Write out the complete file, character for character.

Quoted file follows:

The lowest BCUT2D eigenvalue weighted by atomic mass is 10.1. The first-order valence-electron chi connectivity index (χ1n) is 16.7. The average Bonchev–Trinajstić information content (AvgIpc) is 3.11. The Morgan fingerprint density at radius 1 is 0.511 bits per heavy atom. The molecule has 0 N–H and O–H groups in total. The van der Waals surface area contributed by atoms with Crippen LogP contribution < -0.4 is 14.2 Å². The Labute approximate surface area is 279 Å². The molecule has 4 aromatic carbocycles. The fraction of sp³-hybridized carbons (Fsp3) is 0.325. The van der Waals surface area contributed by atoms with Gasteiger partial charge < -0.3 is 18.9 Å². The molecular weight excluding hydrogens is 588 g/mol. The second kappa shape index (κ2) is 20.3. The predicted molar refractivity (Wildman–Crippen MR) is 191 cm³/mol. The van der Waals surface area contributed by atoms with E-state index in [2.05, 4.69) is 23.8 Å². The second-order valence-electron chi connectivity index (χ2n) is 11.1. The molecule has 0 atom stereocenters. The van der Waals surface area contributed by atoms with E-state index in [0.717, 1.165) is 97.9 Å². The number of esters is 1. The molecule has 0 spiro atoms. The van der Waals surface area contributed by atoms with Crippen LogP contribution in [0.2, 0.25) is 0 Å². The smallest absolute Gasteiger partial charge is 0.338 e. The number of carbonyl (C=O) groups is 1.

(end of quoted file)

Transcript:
The lowest BCUT2D eigenvalue weighted by atomic mass is 10.1. The first-order valence-electron chi connectivity index (χ1n) is 16.7. The average Bonchev–Trinajstić information content (AvgIpc) is 3.11. The Morgan fingerprint density at radius 1 is 0.511 bits per heavy atom. The molecule has 0 N–H and O–H groups in total. The van der Waals surface area contributed by atoms with Crippen LogP contribution < -0.4 is 14.2 Å². The Labute approximate surface area is 279 Å². The molecule has 4 aromatic carbocycles. The fraction of sp³-hybridized carbons (Fsp3) is 0.325. The van der Waals surface area contributed by atoms with Gasteiger partial charge < -0.3 is 18.9 Å². The molecular weight excluding hydrogens is 588 g/mol. The second kappa shape index (κ2) is 20.3. The predicted molar refractivity (Wildman–Crippen MR) is 191 cm³/mol. The van der Waals surface area contributed by atoms with E-state index in [2.05, 4.69) is 23.8 Å². The second-order valence-electron chi connectivity index (χ2n) is 11.1. The molecule has 0 atom stereocenters. The van der Waals surface area contributed by atoms with E-state index in [0.717, 1.165) is 97.9 Å². The number of esters is 1. The molecule has 0 spiro atoms. The van der Waals surface area contributed by atoms with Crippen LogP contribution in [0.2, 0.25) is 0 Å². The smallest absolute Gasteiger partial charge is 0.338 e. The number of carbonyl (C=O) groups is 1.